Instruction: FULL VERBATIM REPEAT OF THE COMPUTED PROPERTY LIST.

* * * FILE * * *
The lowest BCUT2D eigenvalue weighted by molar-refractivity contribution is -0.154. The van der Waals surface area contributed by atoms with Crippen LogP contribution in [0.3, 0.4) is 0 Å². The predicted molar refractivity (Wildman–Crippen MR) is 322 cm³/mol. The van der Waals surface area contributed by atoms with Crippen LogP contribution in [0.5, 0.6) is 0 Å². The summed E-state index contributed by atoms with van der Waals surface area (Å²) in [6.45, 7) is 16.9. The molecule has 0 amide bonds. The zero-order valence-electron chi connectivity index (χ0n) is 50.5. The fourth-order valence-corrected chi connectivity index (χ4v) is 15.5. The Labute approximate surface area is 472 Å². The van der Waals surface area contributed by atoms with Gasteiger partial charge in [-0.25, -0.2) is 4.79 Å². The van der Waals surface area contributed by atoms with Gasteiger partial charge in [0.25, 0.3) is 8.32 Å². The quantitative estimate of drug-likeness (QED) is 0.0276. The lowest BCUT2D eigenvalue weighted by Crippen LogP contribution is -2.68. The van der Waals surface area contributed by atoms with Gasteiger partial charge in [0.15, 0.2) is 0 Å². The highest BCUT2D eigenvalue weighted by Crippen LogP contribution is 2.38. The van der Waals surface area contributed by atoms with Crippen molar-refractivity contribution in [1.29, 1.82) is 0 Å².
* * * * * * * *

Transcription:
The lowest BCUT2D eigenvalue weighted by molar-refractivity contribution is -0.154. The van der Waals surface area contributed by atoms with Crippen LogP contribution in [0.3, 0.4) is 0 Å². The predicted molar refractivity (Wildman–Crippen MR) is 322 cm³/mol. The van der Waals surface area contributed by atoms with Crippen LogP contribution in [0.5, 0.6) is 0 Å². The summed E-state index contributed by atoms with van der Waals surface area (Å²) in [6.45, 7) is 16.9. The molecule has 0 amide bonds. The zero-order valence-electron chi connectivity index (χ0n) is 50.5. The fourth-order valence-corrected chi connectivity index (χ4v) is 15.5. The Labute approximate surface area is 472 Å². The van der Waals surface area contributed by atoms with Gasteiger partial charge in [-0.25, -0.2) is 4.79 Å². The van der Waals surface area contributed by atoms with Gasteiger partial charge in [0.25, 0.3) is 8.32 Å². The quantitative estimate of drug-likeness (QED) is 0.0276. The lowest BCUT2D eigenvalue weighted by Crippen LogP contribution is -2.68. The van der Waals surface area contributed by atoms with Gasteiger partial charge in [0.15, 0.2) is 0 Å². The highest BCUT2D eigenvalue weighted by Crippen LogP contribution is 2.38. The van der Waals surface area contributed by atoms with Crippen molar-refractivity contribution in [1.29, 1.82) is 0 Å².